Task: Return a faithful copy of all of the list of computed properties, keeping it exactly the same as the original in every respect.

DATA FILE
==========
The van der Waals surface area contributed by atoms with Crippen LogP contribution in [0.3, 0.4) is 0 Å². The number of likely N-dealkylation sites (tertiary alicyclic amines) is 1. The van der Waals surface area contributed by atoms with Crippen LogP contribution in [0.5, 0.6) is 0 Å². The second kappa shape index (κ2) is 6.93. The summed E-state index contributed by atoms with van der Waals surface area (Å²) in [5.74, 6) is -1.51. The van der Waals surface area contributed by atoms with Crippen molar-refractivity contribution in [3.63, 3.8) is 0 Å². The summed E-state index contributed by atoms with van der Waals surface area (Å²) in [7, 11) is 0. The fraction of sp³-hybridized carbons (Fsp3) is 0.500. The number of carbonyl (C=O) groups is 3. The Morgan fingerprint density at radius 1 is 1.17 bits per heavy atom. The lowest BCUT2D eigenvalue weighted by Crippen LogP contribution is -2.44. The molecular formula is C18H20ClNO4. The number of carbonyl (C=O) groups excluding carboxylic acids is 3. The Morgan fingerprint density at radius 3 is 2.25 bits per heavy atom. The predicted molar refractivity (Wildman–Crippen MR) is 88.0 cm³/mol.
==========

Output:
The van der Waals surface area contributed by atoms with Crippen LogP contribution in [0.3, 0.4) is 0 Å². The number of likely N-dealkylation sites (tertiary alicyclic amines) is 1. The van der Waals surface area contributed by atoms with Crippen LogP contribution in [0.5, 0.6) is 0 Å². The second kappa shape index (κ2) is 6.93. The summed E-state index contributed by atoms with van der Waals surface area (Å²) in [5.74, 6) is -1.51. The van der Waals surface area contributed by atoms with Crippen molar-refractivity contribution in [3.63, 3.8) is 0 Å². The summed E-state index contributed by atoms with van der Waals surface area (Å²) in [7, 11) is 0. The fraction of sp³-hybridized carbons (Fsp3) is 0.500. The number of carbonyl (C=O) groups is 3. The Morgan fingerprint density at radius 1 is 1.17 bits per heavy atom. The lowest BCUT2D eigenvalue weighted by Crippen LogP contribution is -2.44. The molecular formula is C18H20ClNO4. The number of carbonyl (C=O) groups excluding carboxylic acids is 3. The Morgan fingerprint density at radius 3 is 2.25 bits per heavy atom. The predicted molar refractivity (Wildman–Crippen MR) is 88.0 cm³/mol.